What accounts for this apparent levity of touch? Remarks Sylvia Berkman in her incisive critical biography: "'The Garden Party' juxtaposes social gaiety and sudden death to reveal the bewildering shock a young girl suffers at the knowledge that in life such incongruities can coexist." Miss Berkman's observation, like those of the story's other commentators, implicitly exalts Laura's discovery over Laura herself. Clearly the bright, almost frivolous tone with which Miss Mansfield depicts the preparations for the party does afford sharp contrast with "sudden death" in the poor neighbor's cottage. But why does the author dwell at such length on the preparations, and so briefly on the social gaiety itself? Most obviously, she does so in order to develop Laura's joyous expectations toward a "bewildering shock"; less obviously, to develop an ample sense of a woman's world. The woman to whom the world belongs is Laura's mother. In Mrs. Sheridan's world, the tradesmen are always punctual, the daisy plants shine on signal from the gardener, and the husbands and sons who make it all possible glide in the background like discreet ghosts. Nothing really can be serious in a house filled, like the Sheridans', with tinkling pianos, canna lilies and cream puffs. The tragic accident, in short, is juxtaposed not merely with the social gaiety of the garden party but, more pointedly, with Mrs. Sheridan's safe unserious way of life.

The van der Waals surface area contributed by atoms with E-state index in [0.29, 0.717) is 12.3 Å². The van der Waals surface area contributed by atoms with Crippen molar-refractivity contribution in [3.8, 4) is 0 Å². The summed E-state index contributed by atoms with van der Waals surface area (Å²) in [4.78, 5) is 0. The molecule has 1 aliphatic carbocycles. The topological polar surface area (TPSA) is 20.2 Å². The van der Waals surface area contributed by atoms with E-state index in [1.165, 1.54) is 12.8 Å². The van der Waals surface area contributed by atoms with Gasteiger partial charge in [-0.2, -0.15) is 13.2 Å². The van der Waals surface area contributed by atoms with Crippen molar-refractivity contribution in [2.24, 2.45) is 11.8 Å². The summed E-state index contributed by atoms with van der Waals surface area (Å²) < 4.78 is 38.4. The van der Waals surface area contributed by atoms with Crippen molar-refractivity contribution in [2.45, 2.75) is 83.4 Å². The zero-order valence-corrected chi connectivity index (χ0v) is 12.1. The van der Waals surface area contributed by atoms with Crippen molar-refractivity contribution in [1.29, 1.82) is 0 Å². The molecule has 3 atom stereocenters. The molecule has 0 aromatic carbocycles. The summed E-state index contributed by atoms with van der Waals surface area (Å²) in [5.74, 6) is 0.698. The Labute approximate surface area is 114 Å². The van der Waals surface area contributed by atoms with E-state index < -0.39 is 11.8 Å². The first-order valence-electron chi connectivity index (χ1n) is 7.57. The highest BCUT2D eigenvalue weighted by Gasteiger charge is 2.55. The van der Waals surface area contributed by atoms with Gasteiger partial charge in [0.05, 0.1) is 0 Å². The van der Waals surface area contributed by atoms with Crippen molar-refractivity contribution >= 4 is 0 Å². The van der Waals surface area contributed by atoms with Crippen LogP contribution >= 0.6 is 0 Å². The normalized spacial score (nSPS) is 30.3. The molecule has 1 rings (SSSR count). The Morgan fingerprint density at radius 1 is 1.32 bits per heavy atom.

When Laura reads "All is well" in a dead workman's face, her discovery and inner acceptance effect her passage out of the mother's snug, evasive world, and into the larger adult world. The story's most recent interpreters, Donald Taylor and Daniel Weiss, have both noted this fact. They differ, however, as to the medium through which she undergoes her maturing release. Mr. Taylor sees this medium as a metaphorical awakening from the "dream" the mother has spun about her children, an awakening presaged by Jose's earlier song ("'A dream—a Wo-kening"'). Mr. Weiss sees the medium as myth: in the last part of the story a series of ritual accidents draw the acolyte into ultimate mysteries. The text, of course, sustains both readings, since any discovery is a sort of awakening, and since Miss Mansfield's heroine obviously does get initiated. Mr. Taylor and Mr. Weiss seek the story's meaning outside of Laura, however, and neither reading provides the work with a principle of cumulative dramatic revelation.

A more profitable strategy, it seems to me, would be to seek the story's meaning in terms of the medium through which all its events are concretely defined: the ardent, entranced sensibility of the young girl herself. Despite its abruptness, Laura's discovery of unity between the vulnerable living and their inviolable dead is an imaginative perception. She is not awakened to womanhood wholly from without, as by an alarm clock. Rather, examination of the text reveals that her own consciousness has been inexorably ticking toward just such an "accident" from the beginning of the story. It reveals, too, that she is not a purely passive acolyte of ritual mystery (though sensitivity does fit her to receive the secret); throughout the story she is progressively refined for that mystery by an increasingly bitter inner debate. In a very real sense, Laura earns her adulthood.